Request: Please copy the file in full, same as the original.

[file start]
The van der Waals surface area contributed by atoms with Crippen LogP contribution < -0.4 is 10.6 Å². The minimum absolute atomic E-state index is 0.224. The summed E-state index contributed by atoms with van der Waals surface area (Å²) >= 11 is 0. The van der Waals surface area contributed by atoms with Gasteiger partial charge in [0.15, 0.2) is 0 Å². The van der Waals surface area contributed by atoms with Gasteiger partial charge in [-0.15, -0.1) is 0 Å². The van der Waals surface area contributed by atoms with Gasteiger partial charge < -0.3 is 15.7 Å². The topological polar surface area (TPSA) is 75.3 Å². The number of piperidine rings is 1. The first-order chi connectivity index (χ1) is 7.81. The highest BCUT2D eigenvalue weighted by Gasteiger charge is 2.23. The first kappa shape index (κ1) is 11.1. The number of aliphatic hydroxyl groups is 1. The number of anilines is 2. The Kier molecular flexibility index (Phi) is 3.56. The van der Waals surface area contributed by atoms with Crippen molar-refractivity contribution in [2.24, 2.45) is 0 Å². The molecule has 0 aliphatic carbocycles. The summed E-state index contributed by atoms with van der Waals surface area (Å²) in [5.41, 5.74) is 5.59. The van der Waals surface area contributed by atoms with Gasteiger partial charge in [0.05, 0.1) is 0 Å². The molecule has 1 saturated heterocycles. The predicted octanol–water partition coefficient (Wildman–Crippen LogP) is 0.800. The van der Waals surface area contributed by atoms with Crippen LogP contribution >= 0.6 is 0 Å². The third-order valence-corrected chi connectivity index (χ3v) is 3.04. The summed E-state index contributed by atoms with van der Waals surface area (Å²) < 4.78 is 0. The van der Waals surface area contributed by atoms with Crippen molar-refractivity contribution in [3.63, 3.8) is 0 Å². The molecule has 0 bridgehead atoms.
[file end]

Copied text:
The van der Waals surface area contributed by atoms with Crippen LogP contribution < -0.4 is 10.6 Å². The minimum absolute atomic E-state index is 0.224. The summed E-state index contributed by atoms with van der Waals surface area (Å²) >= 11 is 0. The van der Waals surface area contributed by atoms with Gasteiger partial charge in [0.15, 0.2) is 0 Å². The van der Waals surface area contributed by atoms with Gasteiger partial charge in [-0.15, -0.1) is 0 Å². The van der Waals surface area contributed by atoms with Gasteiger partial charge < -0.3 is 15.7 Å². The topological polar surface area (TPSA) is 75.3 Å². The number of piperidine rings is 1. The first-order chi connectivity index (χ1) is 7.81. The highest BCUT2D eigenvalue weighted by Gasteiger charge is 2.23. The first kappa shape index (κ1) is 11.1. The number of aliphatic hydroxyl groups is 1. The number of anilines is 2. The Kier molecular flexibility index (Phi) is 3.56. The van der Waals surface area contributed by atoms with Crippen molar-refractivity contribution in [2.24, 2.45) is 0 Å². The molecule has 0 aliphatic carbocycles. The summed E-state index contributed by atoms with van der Waals surface area (Å²) in [5.41, 5.74) is 5.59. The van der Waals surface area contributed by atoms with Gasteiger partial charge in [0.05, 0.1) is 0 Å². The molecule has 1 saturated heterocycles. The predicted octanol–water partition coefficient (Wildman–Crippen LogP) is 0.800. The van der Waals surface area contributed by atoms with Crippen LogP contribution >= 0.6 is 0 Å². The third-order valence-corrected chi connectivity index (χ3v) is 3.04. The summed E-state index contributed by atoms with van der Waals surface area (Å²) < 4.78 is 0. The van der Waals surface area contributed by atoms with Crippen molar-refractivity contribution in [3.63, 3.8) is 0 Å². The molecule has 0 bridgehead atoms.